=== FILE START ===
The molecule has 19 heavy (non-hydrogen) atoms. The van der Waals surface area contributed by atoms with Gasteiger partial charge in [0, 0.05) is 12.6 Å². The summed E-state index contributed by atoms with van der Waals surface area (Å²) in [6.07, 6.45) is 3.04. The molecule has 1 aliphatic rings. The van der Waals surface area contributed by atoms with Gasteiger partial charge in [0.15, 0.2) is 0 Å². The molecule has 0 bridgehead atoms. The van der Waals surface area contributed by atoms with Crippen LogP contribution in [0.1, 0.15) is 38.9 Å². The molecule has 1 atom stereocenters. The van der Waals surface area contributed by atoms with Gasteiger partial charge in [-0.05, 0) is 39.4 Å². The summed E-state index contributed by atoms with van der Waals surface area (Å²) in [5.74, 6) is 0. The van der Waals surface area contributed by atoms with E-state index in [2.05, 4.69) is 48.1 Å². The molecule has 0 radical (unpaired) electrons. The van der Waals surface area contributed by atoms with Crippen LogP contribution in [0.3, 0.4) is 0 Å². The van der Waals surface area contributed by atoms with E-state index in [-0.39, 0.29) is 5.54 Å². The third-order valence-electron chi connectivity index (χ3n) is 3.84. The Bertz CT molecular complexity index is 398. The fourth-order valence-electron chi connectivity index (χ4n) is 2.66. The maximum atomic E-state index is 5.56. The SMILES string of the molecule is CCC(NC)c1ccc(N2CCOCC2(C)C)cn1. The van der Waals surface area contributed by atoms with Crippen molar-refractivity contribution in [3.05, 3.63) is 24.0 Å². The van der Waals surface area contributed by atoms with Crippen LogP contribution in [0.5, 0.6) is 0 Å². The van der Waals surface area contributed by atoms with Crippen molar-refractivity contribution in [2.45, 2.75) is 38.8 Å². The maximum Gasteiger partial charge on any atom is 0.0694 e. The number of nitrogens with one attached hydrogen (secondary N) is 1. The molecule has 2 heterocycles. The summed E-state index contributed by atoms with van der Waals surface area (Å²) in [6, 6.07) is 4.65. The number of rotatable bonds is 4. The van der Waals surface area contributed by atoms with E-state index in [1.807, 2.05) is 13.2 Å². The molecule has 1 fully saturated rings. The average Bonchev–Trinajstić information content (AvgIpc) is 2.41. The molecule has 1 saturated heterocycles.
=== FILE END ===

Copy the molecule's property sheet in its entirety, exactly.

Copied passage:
The molecule has 19 heavy (non-hydrogen) atoms. The van der Waals surface area contributed by atoms with Gasteiger partial charge in [0, 0.05) is 12.6 Å². The summed E-state index contributed by atoms with van der Waals surface area (Å²) in [6.07, 6.45) is 3.04. The molecule has 1 aliphatic rings. The van der Waals surface area contributed by atoms with Gasteiger partial charge in [0.15, 0.2) is 0 Å². The molecule has 0 bridgehead atoms. The van der Waals surface area contributed by atoms with Crippen LogP contribution in [0.1, 0.15) is 38.9 Å². The molecule has 1 atom stereocenters. The van der Waals surface area contributed by atoms with Gasteiger partial charge in [-0.05, 0) is 39.4 Å². The summed E-state index contributed by atoms with van der Waals surface area (Å²) in [5.74, 6) is 0. The van der Waals surface area contributed by atoms with E-state index in [2.05, 4.69) is 48.1 Å². The molecule has 0 radical (unpaired) electrons. The van der Waals surface area contributed by atoms with Crippen LogP contribution in [0.3, 0.4) is 0 Å². The van der Waals surface area contributed by atoms with E-state index in [-0.39, 0.29) is 5.54 Å². The third-order valence-electron chi connectivity index (χ3n) is 3.84. The Bertz CT molecular complexity index is 398. The fourth-order valence-electron chi connectivity index (χ4n) is 2.66. The maximum atomic E-state index is 5.56. The SMILES string of the molecule is CCC(NC)c1ccc(N2CCOCC2(C)C)cn1. The van der Waals surface area contributed by atoms with Crippen molar-refractivity contribution in [3.05, 3.63) is 24.0 Å². The van der Waals surface area contributed by atoms with Crippen LogP contribution in [0.5, 0.6) is 0 Å². The van der Waals surface area contributed by atoms with Crippen molar-refractivity contribution in [2.45, 2.75) is 38.8 Å². The maximum Gasteiger partial charge on any atom is 0.0694 e. The number of nitrogens with one attached hydrogen (secondary N) is 1. The molecule has 2 heterocycles. The summed E-state index contributed by atoms with van der Waals surface area (Å²) in [6, 6.07) is 4.65. The number of rotatable bonds is 4. The van der Waals surface area contributed by atoms with E-state index in [1.807, 2.05) is 13.2 Å². The molecule has 1 fully saturated rings. The average Bonchev–Trinajstić information content (AvgIpc) is 2.41. The molecule has 1 saturated heterocycles.